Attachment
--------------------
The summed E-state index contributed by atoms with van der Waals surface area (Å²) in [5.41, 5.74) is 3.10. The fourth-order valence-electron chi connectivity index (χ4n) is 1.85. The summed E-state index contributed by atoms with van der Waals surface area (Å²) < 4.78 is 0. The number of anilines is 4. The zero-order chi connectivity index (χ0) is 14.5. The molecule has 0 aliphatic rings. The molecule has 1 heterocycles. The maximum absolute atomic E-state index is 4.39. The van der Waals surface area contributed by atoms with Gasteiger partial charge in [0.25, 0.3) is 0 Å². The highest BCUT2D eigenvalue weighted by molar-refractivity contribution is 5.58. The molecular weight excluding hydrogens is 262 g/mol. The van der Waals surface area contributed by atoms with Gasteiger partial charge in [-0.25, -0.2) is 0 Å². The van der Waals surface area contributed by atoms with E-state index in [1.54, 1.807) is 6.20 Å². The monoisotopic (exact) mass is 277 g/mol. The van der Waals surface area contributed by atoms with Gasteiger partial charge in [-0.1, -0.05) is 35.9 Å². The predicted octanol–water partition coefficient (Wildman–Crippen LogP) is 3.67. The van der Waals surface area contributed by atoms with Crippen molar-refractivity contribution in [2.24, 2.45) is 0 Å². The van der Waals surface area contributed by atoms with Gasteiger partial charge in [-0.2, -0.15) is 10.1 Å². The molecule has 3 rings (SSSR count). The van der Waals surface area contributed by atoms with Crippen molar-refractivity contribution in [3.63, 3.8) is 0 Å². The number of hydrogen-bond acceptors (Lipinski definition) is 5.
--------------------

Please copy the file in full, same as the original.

The summed E-state index contributed by atoms with van der Waals surface area (Å²) in [5.41, 5.74) is 3.10. The fourth-order valence-electron chi connectivity index (χ4n) is 1.85. The summed E-state index contributed by atoms with van der Waals surface area (Å²) < 4.78 is 0. The number of anilines is 4. The zero-order chi connectivity index (χ0) is 14.5. The molecule has 0 aliphatic rings. The molecule has 1 heterocycles. The maximum absolute atomic E-state index is 4.39. The van der Waals surface area contributed by atoms with Gasteiger partial charge in [0.25, 0.3) is 0 Å². The highest BCUT2D eigenvalue weighted by molar-refractivity contribution is 5.58. The molecular weight excluding hydrogens is 262 g/mol. The van der Waals surface area contributed by atoms with Gasteiger partial charge in [-0.25, -0.2) is 0 Å². The van der Waals surface area contributed by atoms with E-state index in [1.54, 1.807) is 6.20 Å². The monoisotopic (exact) mass is 277 g/mol. The van der Waals surface area contributed by atoms with Gasteiger partial charge in [-0.1, -0.05) is 35.9 Å². The predicted octanol–water partition coefficient (Wildman–Crippen LogP) is 3.67. The van der Waals surface area contributed by atoms with Crippen molar-refractivity contribution in [2.24, 2.45) is 0 Å². The van der Waals surface area contributed by atoms with Gasteiger partial charge in [-0.2, -0.15) is 10.1 Å². The molecule has 3 rings (SSSR count). The van der Waals surface area contributed by atoms with Crippen molar-refractivity contribution in [3.63, 3.8) is 0 Å². The number of hydrogen-bond acceptors (Lipinski definition) is 5.